Many of the weapons you find will have an augmentation slot, allowing you to customize each to your tastes. There are some rare weapons that you find which will have their slots already filled. The Prima strategy guide does have some incorrect information on this section however.
Magic in Fable is even more complex. To cast magic without having to go through the pop up menu you have to assign certain spells to the colored buttons, and then switch between sets of spells. Every spell can be upgraded. They range from casting fireballs, healing yourself and others, to summoning monsters, and even slowing time. Most of the spells have an alignment modifier, and the use of magic ages you.
Finishing quests and killing things gives you four different types of experience; strength, skill, will, and general. You can buy upgrades with experience points at the guild. Strength allows for upgrading your strength, health, and toughness. Skill allows for speed, accuracy, and guile (stealth, thievery, and negotiating modifiers). Magic lets you upgrade the three schools of magic, and also your general magical ability. General is extra points that can be put into anything.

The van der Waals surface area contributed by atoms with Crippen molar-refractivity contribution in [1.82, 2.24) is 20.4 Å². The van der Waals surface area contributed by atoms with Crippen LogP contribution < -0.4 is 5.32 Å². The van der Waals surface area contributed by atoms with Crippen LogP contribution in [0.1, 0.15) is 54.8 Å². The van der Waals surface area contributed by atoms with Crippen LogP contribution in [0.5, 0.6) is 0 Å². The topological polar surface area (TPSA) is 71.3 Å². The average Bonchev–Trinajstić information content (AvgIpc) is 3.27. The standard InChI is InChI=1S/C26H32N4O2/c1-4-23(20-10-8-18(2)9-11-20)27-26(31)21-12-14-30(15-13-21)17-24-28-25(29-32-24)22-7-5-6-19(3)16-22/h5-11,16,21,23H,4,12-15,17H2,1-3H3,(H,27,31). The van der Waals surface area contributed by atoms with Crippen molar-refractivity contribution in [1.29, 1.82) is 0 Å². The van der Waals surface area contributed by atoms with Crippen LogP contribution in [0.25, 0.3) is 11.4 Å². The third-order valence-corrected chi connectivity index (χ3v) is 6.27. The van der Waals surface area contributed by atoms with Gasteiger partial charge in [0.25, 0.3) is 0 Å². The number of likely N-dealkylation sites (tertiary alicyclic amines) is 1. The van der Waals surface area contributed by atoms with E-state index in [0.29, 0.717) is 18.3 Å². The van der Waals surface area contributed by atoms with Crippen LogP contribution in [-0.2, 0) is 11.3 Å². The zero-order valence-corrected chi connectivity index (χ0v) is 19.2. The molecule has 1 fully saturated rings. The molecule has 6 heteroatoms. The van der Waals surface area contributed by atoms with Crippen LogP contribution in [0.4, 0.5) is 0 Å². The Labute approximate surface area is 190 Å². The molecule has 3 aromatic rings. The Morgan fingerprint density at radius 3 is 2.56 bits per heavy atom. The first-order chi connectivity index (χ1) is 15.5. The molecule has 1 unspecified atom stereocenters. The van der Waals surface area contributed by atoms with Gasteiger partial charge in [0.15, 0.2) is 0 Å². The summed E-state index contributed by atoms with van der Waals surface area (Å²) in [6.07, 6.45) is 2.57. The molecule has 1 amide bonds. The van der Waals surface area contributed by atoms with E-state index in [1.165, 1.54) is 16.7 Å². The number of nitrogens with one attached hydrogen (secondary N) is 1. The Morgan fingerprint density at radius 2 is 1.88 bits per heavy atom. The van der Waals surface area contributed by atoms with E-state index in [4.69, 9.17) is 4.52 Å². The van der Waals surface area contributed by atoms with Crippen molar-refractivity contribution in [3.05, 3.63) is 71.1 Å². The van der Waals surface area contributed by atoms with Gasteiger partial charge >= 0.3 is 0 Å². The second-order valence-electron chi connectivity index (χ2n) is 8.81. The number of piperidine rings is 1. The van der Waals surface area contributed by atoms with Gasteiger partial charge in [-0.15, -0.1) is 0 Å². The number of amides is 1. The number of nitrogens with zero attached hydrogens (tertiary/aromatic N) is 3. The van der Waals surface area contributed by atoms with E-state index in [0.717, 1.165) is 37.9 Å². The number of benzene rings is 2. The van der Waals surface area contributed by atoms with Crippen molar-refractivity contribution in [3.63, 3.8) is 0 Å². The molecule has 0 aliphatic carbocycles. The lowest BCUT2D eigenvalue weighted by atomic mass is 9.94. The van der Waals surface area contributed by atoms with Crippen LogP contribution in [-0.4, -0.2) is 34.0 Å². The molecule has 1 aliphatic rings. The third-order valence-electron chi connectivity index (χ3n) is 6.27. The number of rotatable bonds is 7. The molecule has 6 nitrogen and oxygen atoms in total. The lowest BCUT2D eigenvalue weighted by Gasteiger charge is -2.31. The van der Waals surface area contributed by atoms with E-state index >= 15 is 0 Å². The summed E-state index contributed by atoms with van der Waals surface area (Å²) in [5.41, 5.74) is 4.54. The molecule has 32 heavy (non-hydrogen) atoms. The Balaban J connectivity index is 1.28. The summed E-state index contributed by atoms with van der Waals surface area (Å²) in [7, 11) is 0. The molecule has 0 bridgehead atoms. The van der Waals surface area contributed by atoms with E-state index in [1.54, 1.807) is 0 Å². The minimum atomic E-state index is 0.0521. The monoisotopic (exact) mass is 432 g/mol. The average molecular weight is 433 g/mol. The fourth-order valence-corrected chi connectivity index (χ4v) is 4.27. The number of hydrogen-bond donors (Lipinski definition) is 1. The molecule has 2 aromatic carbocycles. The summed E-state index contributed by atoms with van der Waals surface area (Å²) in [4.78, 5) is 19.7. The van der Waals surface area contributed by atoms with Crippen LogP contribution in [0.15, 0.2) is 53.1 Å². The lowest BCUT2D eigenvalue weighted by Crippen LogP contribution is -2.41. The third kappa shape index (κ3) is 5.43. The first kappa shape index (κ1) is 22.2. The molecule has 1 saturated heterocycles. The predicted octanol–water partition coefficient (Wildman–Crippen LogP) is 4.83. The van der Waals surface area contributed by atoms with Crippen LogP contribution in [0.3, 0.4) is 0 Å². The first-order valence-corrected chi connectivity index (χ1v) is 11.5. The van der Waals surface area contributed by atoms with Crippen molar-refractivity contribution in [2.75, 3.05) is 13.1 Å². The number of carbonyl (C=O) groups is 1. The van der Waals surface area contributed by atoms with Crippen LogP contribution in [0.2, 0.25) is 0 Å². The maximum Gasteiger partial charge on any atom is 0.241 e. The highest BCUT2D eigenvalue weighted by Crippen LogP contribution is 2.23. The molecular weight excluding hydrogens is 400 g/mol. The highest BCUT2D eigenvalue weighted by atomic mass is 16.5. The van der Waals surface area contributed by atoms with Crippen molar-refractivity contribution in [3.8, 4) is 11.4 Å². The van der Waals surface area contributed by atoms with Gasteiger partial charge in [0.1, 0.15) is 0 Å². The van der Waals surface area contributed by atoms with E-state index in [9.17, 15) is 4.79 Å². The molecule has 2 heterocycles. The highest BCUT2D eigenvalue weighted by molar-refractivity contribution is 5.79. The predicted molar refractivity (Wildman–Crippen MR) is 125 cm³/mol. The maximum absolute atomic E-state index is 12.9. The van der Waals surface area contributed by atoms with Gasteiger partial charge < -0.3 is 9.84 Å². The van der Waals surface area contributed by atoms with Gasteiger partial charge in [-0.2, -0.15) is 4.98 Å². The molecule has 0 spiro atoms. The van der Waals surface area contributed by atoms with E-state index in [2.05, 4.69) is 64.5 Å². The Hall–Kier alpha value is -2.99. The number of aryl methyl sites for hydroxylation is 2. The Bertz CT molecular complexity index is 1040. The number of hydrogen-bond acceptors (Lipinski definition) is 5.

One of the main problems with the game is the controls. In trying to make the game so open and accessible to everyone, they ended up binding a large amount of functions to the controller. Many functions overlap each other, but you can manually bind items and expressions to the d-pad, and sets of spells to the four colored buttons.
A better organization of functions would be required for future games in the series.
The game in itself is very visually stunning. The architecture and fluidity of motion in the characters is especially noticeable. Each town has its own style and feel.
The non-character NPCs, those not really part of the story, are made of various body and head types. Every line of dialogue is voice recorded, and while walking around you may hear some interesting things. Some women may see you and swoon at how handsome you are, wandering merchants will announce how they have, “Stuff available!” among other things. NPCs will cheer you or runaway in fear. Each of the story characters has their own voice actor and unique body to make them stand out.
The HUD can be made as opaque or transparent as you feel comfortable with. The only problem however, that I have found is that there is a filter over everything, so that you don’t notice the polygons. This is fine and adds to the atmosphere, unfortunately it makes some of the smaller detail, especially those on the card games, hard to make out.